Meg Matthews
Meg Matthews on ITV's Lorraine


Ageism and sexism combined means the menopause is still a taboo

As a new report warns this week, even in 2017 the menopause remains a silent burden. It’s time we broke the silence, says Kat Lister.

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By Kat Lister on

Whoopi Goldberg called it “wonderful” and “liberating”, Oprah Winfrey likened it to a reinvention, and Angelina Jolie wrote recently in a New York Times op-ed that “it is nothing to be feared”; but for millions of women around the world menopause can be an isolating experience that doesn’t just wreak havoc on their body like a tidal wave – it robs them of their identity. And yet like most experiences that uniquely affect women, these stories are rarely heard. Too often, menopause isn’t celebrated but endured. As a new report warns this week, even in 2017, it remains a silent burden.

More than half of UK women said that they felt negative about their menopause according to a new survey conducted by the British Menopause Society (BMS) to mark World Menopause Day. And for good reason: many said they had hot flushes (46 per cent), night sweats (37 per cent) and low levels of energy (37 per cent).

Physical symptoms, however, are just the tip of the iceberg. The online survey also highlights the detrimental power menopause can wield over a woman’s mental health. Fifty-one per cent of women admitted that it had affected their sex lives, with around forty per cent saying that they just didn’t feel as sexy as a result. Twenty-six per cent revealed that they felt less outgoing in social situations and 23 per cent more isolated. A further 32 per cent confessed that they no longer felt like good company.

The overall findings shows the devastating impact “the change” can have on every aspect of women’s lives, but they also reveal just how reticent we all are to talk about it holistically. Case in point: as I’ve already mentioned, today is World Menopause Day, but you wouldn’t know it browsing the broadsheets and tabloids this morning. Search the hashtag on Twitter and you’d be hard-pressed to find many discussions on the subject that aren’t generated by affiliated charities or affected individuals.

A tweet by the Lorraine show on ITV illustrates exactly why we need to talk more. Meg Matthews shared her experience with viewers this morning – and I’m sure it resonates with many others out there without a platform to push the conversation forward. “I had such anxiety, I couldn't leave the house for two months,” she admitted. Let’s just take a moment and consider the gravity of Matthews’ statement here. It begs the question: how many more women are battling agoraphobia in silence because the world isn’t really listening to – or valuing – their voice?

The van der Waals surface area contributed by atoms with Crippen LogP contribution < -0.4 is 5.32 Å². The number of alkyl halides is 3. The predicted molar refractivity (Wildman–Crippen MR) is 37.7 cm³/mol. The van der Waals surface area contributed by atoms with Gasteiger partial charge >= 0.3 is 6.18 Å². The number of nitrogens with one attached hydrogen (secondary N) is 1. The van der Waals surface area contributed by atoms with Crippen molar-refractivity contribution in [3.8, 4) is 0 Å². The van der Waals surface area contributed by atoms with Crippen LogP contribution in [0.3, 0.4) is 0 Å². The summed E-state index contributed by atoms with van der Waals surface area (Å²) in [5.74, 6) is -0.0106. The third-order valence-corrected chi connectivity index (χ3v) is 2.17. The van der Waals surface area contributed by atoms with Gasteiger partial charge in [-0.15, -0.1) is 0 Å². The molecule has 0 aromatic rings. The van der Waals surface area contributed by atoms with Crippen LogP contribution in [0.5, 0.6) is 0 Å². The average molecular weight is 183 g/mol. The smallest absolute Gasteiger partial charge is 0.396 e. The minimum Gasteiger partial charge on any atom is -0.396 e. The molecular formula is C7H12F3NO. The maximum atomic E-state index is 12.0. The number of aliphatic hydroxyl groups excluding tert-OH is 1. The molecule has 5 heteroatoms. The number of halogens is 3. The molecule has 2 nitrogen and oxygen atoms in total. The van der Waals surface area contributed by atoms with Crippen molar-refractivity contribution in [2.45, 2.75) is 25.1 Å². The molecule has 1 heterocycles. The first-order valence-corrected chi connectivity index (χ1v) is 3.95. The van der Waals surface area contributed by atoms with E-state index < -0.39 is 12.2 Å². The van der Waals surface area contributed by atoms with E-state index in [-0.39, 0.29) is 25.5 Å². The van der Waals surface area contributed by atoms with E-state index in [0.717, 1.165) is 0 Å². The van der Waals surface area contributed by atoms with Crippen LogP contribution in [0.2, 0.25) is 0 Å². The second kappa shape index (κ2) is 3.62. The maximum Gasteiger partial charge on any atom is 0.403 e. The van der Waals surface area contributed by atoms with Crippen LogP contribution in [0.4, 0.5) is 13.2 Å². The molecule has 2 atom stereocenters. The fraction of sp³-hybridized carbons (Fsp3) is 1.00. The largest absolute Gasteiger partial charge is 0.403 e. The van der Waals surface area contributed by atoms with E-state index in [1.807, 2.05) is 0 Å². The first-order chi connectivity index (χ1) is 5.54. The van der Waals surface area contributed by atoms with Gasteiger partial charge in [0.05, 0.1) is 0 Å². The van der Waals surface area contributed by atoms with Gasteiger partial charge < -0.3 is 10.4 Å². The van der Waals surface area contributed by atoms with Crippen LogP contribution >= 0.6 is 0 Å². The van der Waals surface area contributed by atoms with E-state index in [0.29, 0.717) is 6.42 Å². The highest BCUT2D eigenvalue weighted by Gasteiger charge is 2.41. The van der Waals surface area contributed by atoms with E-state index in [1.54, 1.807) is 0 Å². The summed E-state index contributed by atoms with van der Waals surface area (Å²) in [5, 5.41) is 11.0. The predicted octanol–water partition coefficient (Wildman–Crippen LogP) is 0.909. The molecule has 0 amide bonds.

No menopausal woman should feel silenced or disregarded at the crossroads – a point where sexism and ageism continue to intersect

It’s been well over a decade since Germaine Greer tackled the taboos that surround a woman’s experience of menopause in her book, The Change: Women, Aging & Menopause, and yet a pervasive silence still stifles millions of women who are battling through it, grappling for help, information and advice.

We cannot ignore the 45 per cent of women who told the BMS that their symptoms were so overwhelming that they had a negative impact on their work. According to Unison, there are currently 3.5 million women workers over the age of 50 in the UK. Juxtapose this statistic with a government report that was published this year – a report that revealed countless women were either reducing their hours or leaving their jobs because of debilitating symptoms – and you begin to see how epidemic our public ignorance really is.

As Greer wrote in her menopause manifesto 14 years ago, “Women over fifty already form one of the largest groups in the population structure of the western world.” There should be power in this number. No menopausal woman should feel silenced or disregarded at the crossroads – a point where sexism and ageism continue to intersect. We need to ask why menopause is such a taboo. And we need to question what is says about us as a society that forty-seven per cent of working women (surveyed by the BMS) are hiding the real reason behind days off work.

Education is key – as is a frank, public discussion and effective workplace support.

Gloria Steinem once quipped that if men could menstruate, “menopause would be celebrated as a positive event, the symbol that men had accumulated enough years of cyclical wisdom to need no more”.

As it stands, it’s struggling to even be acknowledged, let alone revered. Isn’t it time we broke the taboo once and for all?


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Meg Matthews on ITV's Lorraine
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